As state policymakers debate ways to improve mental health services for youths, the Connecticut Health I-Team (www.c-hit.org) is hosting a forum May 7 that will bring together parents, clinicians, educators and others to discuss ways to identify, treat and prevent teen depression.
“Uncovering Our Kids: Towards a Better Understanding of Teen Mental Health,” will feature a panel of experts in adolescent behavioral health who will lead a discussion about teen mental health screening, intervention and treatment.
The Conn. Health I-Team, in collaboration with ConnectiCare and Hartford Hospital’s Institute of Living, invites the public to come “talk openly about teen mental health, learn from experts, and help Connecticut reduce the stigma of depression and mental illness,” said C-HIT co-founder and editor Lynne DeLucia.
The event will run from 5 to 7:30 p.m. at the Lyceum Conference Center in Hartford. Walk-in registration is welcome.
Panelists will speak about ways to identify depression in youths and how to intervene if necessary, and will give an overview of Connecticut’s behavioral health landscape. Speakers include: Dr. Harold (Hank) Schwartz, psychiatrist-in-chief at the Institute of Living and vice president of Behavioral Health for Hartford HealthCare; Nancy von Euler, a parent advocate for suicide prevention whose 17-year-old daughter took her own life in 2009; Jeff Vanderploeg, vice president for mental health initiatives at the Child Health & Development Institute and an assistant clinical professor in psychiatry at Yale University School of
Medicine; Kim Nelson, vice president of Children’s Outpatient and Community-Based Services at the Wheeler Clinic; and Jill Holmes Brown, a social worker and director of East Hartford’s School-Based Health Center Program. U.S. Sen. Chris Murphy also has been invited to participate.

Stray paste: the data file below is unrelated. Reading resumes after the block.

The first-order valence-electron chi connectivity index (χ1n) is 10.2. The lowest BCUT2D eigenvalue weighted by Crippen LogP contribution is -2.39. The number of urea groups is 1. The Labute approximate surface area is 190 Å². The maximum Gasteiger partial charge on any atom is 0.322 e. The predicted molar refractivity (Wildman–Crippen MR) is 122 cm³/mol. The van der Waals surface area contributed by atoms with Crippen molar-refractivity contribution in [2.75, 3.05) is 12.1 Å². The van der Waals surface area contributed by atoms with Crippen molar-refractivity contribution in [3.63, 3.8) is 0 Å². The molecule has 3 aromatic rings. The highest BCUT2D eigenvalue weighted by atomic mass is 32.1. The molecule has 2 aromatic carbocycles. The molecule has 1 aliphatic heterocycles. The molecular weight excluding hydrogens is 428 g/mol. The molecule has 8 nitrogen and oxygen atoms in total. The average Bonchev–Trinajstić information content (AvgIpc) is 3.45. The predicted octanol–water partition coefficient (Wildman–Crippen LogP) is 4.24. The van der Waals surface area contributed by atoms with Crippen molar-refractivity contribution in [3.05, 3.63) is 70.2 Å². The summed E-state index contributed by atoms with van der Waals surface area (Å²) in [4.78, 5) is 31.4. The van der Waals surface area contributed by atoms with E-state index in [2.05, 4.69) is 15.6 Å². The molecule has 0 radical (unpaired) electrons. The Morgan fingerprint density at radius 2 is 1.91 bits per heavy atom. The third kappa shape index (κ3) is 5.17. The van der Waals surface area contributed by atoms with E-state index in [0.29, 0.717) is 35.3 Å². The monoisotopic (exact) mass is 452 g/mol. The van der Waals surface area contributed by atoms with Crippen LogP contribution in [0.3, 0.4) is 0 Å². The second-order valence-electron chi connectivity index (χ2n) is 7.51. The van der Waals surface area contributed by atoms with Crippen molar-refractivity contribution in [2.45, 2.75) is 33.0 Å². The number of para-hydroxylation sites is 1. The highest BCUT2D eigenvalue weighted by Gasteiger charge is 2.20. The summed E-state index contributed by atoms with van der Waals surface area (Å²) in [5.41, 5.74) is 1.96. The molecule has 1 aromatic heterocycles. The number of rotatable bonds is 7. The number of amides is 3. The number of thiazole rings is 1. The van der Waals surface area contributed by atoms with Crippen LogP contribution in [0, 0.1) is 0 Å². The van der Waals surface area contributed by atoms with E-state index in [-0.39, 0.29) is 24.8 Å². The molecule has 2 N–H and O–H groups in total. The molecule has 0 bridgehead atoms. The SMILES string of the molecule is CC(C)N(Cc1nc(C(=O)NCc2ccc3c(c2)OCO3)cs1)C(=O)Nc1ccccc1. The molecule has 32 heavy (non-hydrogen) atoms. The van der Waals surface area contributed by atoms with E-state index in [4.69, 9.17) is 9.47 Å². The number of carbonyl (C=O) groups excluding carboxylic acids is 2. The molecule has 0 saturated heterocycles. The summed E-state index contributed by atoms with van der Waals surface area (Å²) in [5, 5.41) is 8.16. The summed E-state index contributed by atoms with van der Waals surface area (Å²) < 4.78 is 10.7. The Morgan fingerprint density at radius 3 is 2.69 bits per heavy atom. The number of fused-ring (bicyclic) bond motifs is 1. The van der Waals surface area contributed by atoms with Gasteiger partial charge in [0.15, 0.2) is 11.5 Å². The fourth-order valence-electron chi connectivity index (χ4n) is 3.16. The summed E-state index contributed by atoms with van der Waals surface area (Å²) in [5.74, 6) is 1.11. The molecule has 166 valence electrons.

The panel will be moderated by Christine Stuart, editor-in-chief of the online news organization CTNewsjunkie.com.
“ConnectiCare is pleased to co-sponsor this forum so parents, teachers, doctors and others can speak openly about teen mental health issues. With one in five young people suffering from behavioral health conditions, many families in Connecticut need help identifying disorders and seeking treatment. We need to work together to increase timely referrals, reduce barriers to treatment and get our young people the resources they need to lead productive lives,” said John Harper, vice president and chief medical officer, ConnectiCare.
The panel begins at 6 p.m. and will be preceded by a social hour with refreshments.
Tickets are $10, with a portion of the proceeds going to the American Foundation for Suicide Prevention, Southern CT Chapter.
The Lyceum is located at 227 Lawrence St., Hartford; on-site parking is available.
For more information on attending the forum or becoming a sponsor, please contact Lynne DeLucia at firstname.lastname@example.org.